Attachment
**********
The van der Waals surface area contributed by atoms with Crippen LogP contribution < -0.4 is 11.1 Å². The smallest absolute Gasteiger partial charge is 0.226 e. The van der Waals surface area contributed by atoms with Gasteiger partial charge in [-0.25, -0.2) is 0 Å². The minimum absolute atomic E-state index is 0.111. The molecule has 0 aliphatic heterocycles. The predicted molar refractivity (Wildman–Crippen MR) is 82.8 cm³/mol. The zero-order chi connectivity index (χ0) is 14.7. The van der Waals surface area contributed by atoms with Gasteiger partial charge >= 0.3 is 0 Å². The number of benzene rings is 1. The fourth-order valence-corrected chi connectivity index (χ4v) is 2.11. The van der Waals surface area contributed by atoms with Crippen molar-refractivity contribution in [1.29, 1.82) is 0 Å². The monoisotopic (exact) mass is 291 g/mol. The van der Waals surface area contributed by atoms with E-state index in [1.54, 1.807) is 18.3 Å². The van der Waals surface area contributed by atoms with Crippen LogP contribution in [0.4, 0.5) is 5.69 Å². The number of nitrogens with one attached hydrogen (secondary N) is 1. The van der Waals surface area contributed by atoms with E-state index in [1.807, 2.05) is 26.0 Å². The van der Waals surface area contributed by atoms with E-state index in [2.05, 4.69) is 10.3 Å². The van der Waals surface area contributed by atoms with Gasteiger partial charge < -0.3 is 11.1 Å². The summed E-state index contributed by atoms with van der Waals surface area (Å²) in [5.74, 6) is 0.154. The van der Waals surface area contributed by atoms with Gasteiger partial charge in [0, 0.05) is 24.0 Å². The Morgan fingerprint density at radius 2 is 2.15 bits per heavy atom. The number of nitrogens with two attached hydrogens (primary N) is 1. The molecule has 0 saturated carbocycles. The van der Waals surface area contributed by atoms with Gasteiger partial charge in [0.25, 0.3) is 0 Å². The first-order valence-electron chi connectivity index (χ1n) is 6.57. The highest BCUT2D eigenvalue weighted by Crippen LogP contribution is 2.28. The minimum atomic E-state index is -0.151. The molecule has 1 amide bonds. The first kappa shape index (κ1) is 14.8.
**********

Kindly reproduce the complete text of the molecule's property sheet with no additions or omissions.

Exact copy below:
The van der Waals surface area contributed by atoms with Crippen LogP contribution < -0.4 is 11.1 Å². The smallest absolute Gasteiger partial charge is 0.226 e. The van der Waals surface area contributed by atoms with Gasteiger partial charge in [-0.25, -0.2) is 0 Å². The minimum absolute atomic E-state index is 0.111. The molecule has 0 aliphatic heterocycles. The predicted molar refractivity (Wildman–Crippen MR) is 82.8 cm³/mol. The zero-order chi connectivity index (χ0) is 14.7. The van der Waals surface area contributed by atoms with Gasteiger partial charge >= 0.3 is 0 Å². The number of benzene rings is 1. The fourth-order valence-corrected chi connectivity index (χ4v) is 2.11. The van der Waals surface area contributed by atoms with Crippen molar-refractivity contribution in [1.29, 1.82) is 0 Å². The monoisotopic (exact) mass is 291 g/mol. The van der Waals surface area contributed by atoms with E-state index in [1.54, 1.807) is 18.3 Å². The van der Waals surface area contributed by atoms with Crippen LogP contribution in [0.4, 0.5) is 5.69 Å². The number of nitrogens with one attached hydrogen (secondary N) is 1. The van der Waals surface area contributed by atoms with E-state index in [1.807, 2.05) is 26.0 Å². The van der Waals surface area contributed by atoms with E-state index in [2.05, 4.69) is 10.3 Å². The van der Waals surface area contributed by atoms with Gasteiger partial charge < -0.3 is 11.1 Å². The summed E-state index contributed by atoms with van der Waals surface area (Å²) in [5.74, 6) is 0.154. The van der Waals surface area contributed by atoms with Gasteiger partial charge in [0, 0.05) is 24.0 Å². The Morgan fingerprint density at radius 2 is 2.15 bits per heavy atom. The number of nitrogens with two attached hydrogens (primary N) is 1. The molecule has 0 saturated carbocycles. The van der Waals surface area contributed by atoms with Gasteiger partial charge in [0.25, 0.3) is 0 Å². The first-order valence-electron chi connectivity index (χ1n) is 6.57. The highest BCUT2D eigenvalue weighted by Crippen LogP contribution is 2.28. The minimum atomic E-state index is -0.151. The molecule has 1 amide bonds. The first kappa shape index (κ1) is 14.8.